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Mark Bello
Mark Bello
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US Chamber's Ridiculous Lawsuit Contest: Not So Funny, After All

4 comments

Each year, the US Chamber of Commerce, hiding behind a website entitled "FacesofLawsuitAbuse.org", runs a phony baloney contest called the "Most Ridiculous Lawsuit of (whatever year was the last one; at present it is) 2011". In this "contest", the Chamber claims that the result comes from a citizen poll and it names a particular lawsuit as its "Most Ridiculous". This year's winner is a lawsuit filed by a kidnapper against his victims, apparently, because they refused to keep a promise to hide him from authorities or some such nonsense.

From any source that features humorous content, this case and, indeed, this yearly contest, might be funny and fun, but the Chamber and this website are not in the business of "funny" or "fun". They are in the business of trampling on our constitutional, 7th Amendment, rights to civil jury trials, the business of using the concept of "frivolous lawsuits" to restrict court access for serious cases, serious injuries, serious consequences, caused by serious corporate misconduct. They are in the business of minimizing consequences for serious misconduct. Hell, if they had their way, a citizen could never sue a corporation!

Because the U.S. Chamber is a corporate lobbying organization, anything that benefits "corporate or business interests" takes precedent over the rights of any individual citizen. "Truth" is irrelevant; "fairness" is irrelevant, "justice" is irrelevant. "Who is right?" and "who is wrong?" does not matter. Nor does "who is the perpetrator?" and "who is the victim?". How serious the consequences to a particular victim or to all of our citizens doesn't matter either. All that matters to the Chamber is that corporate America, big business, gets a free pass to pollute, injure, cheat, lie and steal from our citizens. Bail out a bank? Get foreclosed upon. Make a bad product that seriously hurts people? Restrict recoveries and ridicule the system and victims. Pollute the environment and make everyone sick? Again, restrict court access and attack the victims. Manufacture bad drugs? Seek immunity from the government; pollute the jury pool with false information. Does anyone find any of this "funny"?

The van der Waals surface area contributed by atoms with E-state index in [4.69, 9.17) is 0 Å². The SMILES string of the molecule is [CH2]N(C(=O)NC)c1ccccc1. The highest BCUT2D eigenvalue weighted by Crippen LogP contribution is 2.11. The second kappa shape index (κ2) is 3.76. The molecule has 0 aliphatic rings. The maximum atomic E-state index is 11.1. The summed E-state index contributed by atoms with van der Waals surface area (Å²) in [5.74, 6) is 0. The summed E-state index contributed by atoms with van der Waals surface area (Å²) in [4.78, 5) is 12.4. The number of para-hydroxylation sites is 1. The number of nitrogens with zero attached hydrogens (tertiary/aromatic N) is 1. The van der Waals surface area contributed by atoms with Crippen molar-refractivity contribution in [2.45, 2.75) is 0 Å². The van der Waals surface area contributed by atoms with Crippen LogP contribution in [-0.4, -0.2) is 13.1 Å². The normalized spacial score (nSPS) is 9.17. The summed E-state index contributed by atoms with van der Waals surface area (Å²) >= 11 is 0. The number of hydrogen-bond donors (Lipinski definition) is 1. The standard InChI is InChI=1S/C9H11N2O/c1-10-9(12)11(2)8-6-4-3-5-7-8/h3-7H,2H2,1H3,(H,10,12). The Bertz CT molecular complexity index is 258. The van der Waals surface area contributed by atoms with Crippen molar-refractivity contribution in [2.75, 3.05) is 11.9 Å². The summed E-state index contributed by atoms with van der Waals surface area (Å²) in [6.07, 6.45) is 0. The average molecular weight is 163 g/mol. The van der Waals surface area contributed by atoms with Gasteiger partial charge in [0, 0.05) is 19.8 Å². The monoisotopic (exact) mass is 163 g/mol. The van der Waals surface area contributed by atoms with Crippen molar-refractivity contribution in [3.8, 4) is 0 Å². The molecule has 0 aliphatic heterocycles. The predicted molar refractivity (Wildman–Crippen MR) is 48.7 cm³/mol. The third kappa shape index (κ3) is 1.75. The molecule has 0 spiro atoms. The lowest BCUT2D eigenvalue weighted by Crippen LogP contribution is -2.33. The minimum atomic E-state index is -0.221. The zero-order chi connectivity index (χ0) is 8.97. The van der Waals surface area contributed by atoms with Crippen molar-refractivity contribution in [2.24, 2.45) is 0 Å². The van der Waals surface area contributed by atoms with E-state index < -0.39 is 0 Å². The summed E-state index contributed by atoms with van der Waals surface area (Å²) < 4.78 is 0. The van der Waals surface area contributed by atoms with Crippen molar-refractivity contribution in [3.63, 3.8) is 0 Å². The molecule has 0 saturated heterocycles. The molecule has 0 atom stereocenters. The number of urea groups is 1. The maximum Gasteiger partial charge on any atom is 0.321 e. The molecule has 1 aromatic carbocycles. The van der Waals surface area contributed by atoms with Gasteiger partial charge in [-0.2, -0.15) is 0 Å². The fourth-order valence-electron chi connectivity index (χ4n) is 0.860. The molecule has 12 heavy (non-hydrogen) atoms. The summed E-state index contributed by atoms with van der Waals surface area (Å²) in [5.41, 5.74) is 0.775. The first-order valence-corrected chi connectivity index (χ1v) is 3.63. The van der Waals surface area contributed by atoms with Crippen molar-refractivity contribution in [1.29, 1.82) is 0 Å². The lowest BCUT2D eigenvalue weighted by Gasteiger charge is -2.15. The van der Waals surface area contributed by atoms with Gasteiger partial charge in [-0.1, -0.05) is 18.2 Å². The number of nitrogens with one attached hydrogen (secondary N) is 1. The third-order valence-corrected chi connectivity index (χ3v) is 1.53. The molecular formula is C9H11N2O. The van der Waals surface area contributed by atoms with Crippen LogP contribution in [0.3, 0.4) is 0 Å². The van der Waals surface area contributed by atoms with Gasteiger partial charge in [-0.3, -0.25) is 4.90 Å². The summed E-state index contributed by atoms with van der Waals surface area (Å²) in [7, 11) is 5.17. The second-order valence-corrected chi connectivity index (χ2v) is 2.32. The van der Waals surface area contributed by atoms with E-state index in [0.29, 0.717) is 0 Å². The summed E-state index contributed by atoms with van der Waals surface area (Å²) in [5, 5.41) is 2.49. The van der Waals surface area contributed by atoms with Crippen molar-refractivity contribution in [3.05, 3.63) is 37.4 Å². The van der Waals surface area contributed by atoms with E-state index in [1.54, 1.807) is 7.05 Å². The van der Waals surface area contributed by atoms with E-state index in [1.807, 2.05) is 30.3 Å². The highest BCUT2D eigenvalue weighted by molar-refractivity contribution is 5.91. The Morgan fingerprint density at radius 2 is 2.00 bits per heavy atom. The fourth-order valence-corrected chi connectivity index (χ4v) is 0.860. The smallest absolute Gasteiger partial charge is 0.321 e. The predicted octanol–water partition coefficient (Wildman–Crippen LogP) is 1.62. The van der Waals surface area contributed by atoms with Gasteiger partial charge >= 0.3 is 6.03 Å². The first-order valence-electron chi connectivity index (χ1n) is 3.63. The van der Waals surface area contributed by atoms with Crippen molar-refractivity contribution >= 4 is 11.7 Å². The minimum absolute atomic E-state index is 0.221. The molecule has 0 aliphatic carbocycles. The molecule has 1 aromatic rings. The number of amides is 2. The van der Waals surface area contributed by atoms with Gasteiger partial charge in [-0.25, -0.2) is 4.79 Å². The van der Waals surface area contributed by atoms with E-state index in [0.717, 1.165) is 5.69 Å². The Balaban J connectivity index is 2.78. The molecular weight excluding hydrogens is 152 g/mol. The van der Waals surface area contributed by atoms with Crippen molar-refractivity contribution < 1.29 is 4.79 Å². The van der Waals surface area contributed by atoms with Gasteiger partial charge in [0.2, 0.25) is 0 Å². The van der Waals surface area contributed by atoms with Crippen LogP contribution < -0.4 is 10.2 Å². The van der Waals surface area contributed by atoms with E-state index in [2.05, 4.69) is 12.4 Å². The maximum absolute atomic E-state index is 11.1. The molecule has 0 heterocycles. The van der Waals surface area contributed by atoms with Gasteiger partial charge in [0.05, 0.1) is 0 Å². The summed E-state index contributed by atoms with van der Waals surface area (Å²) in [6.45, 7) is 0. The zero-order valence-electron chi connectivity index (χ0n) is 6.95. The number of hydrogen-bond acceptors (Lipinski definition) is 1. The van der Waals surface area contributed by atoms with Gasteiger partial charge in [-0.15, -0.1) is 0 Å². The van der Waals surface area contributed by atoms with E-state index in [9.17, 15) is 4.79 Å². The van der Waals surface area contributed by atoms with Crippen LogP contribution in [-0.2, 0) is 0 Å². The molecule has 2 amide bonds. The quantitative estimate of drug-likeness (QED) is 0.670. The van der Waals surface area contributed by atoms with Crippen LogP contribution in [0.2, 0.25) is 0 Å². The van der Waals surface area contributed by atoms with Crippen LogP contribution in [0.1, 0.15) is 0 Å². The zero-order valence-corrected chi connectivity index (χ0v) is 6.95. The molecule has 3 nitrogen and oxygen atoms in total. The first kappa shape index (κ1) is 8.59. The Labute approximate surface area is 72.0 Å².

So, go ahead and read the case; the concept of a kidnapper suing his victims is quite funny. But read it with the knowledge of the serious purpose for putting the case and the contest out in cyberspace and other media forums. That purpose is to brainwash citizens, potential jurors in serious cases with serious consequences, into believing that the civil justice system is, somehow, unfair to corporate interests. That citizens pursuing litigation and collecting appropriate jury awards for harms caused by corporate wrongdoing should be a restricted activity. That the civil justice system, the greatest of its kind in the world, is broken. That is the purpose of these campaigns. And these corporate interests think that they can persuade you that they are right. And folks, that simply isn't "funny".

Mark M. Bello is the owner and founder of Lawsuit Financial Corporation where he is instrumental in providing cash flow solutions and consulting when necessity of life lawsuit funding is needed during litigation. Mr. Bello has thirty-four years experience as a trial lawyer and 13 years as an underwriter and situational analyst in the litigation funding industry. He is recognized as an expert in this field by ExpertPages.com and ALM Experts. Mr. Bello is a sustaining and Justice PAC member of the Michigan Trial Lawyers Association, Justice Pac member of the American Association for Justice, Member of the American and Michigan Bar Associations, Member of Public Justice and Public Citizen, Member of InjuryBoard, out-of-state member of the Mississippi Association for Justice and a business associate of the Florida Justice Association, Texas Trial Lawyers Association and the Consumer Attorneys of California. His articles have appeared in FindLaw, The West Reporter, The Safety Report, Plaintiff Magazine, Advocate Magazine, and other fine legal publications.

4 Comments

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  1. Avenger says:
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    The lawsuits pointed out in the Faces of Lawsuit Abuse website are real (I have personal knowledge of one of the past cases). Are you defending these suits ? Do these kinds of suits make the tort system more perfect by softening up your adversaries, making them more willing to settle by running up the expense quotient to defend. Is THAT your idea of justice ?

    Apparently so, since you seem to delight in mispresenting the positions of anyone with the temerity to disagree with you. Well I’m sorry but the civil justice system has a lot of flaws needing correction, from arcane concpts such as “comparative negligence” still in use in jurisdictions such as Alabama, North Carolina, Virginia, Maryland and The District of Columbia, to its bastard cousin “joint and several liability” to totally ineffective bar discipline in many states.